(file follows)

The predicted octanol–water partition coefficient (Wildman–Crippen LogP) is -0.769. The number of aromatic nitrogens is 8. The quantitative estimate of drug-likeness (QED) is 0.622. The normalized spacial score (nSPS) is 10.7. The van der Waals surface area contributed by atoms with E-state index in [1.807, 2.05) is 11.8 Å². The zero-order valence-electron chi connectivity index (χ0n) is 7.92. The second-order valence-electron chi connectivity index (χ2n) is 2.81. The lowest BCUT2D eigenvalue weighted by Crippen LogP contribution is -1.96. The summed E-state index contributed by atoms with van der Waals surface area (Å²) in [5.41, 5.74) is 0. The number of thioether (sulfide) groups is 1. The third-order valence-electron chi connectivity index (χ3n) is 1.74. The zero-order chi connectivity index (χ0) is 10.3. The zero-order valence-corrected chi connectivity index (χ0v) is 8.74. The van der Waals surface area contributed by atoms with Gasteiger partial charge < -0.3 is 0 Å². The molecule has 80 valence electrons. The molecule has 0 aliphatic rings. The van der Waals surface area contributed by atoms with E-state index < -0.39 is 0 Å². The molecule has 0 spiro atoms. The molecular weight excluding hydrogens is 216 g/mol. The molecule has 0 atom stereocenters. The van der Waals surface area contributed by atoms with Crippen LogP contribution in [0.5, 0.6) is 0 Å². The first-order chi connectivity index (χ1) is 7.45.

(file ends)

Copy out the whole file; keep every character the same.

The predicted octanol–water partition coefficient (Wildman–Crippen LogP) is -0.769. The number of aromatic nitrogens is 8. The quantitative estimate of drug-likeness (QED) is 0.622. The normalized spacial score (nSPS) is 10.7. The van der Waals surface area contributed by atoms with E-state index in [1.807, 2.05) is 11.8 Å². The zero-order valence-electron chi connectivity index (χ0n) is 7.92. The second-order valence-electron chi connectivity index (χ2n) is 2.81. The lowest BCUT2D eigenvalue weighted by Crippen LogP contribution is -1.96. The summed E-state index contributed by atoms with van der Waals surface area (Å²) in [5.41, 5.74) is 0. The number of thioether (sulfide) groups is 1. The third-order valence-electron chi connectivity index (χ3n) is 1.74. The zero-order chi connectivity index (χ0) is 10.3. The zero-order valence-corrected chi connectivity index (χ0v) is 8.74. The van der Waals surface area contributed by atoms with Gasteiger partial charge < -0.3 is 0 Å². The molecule has 80 valence electrons. The molecule has 0 aliphatic rings. The van der Waals surface area contributed by atoms with E-state index < -0.39 is 0 Å². The molecule has 0 spiro atoms. The molecular weight excluding hydrogens is 216 g/mol. The molecule has 0 atom stereocenters. The van der Waals surface area contributed by atoms with Crippen LogP contribution in [0.5, 0.6) is 0 Å². The first-order chi connectivity index (χ1) is 7.45.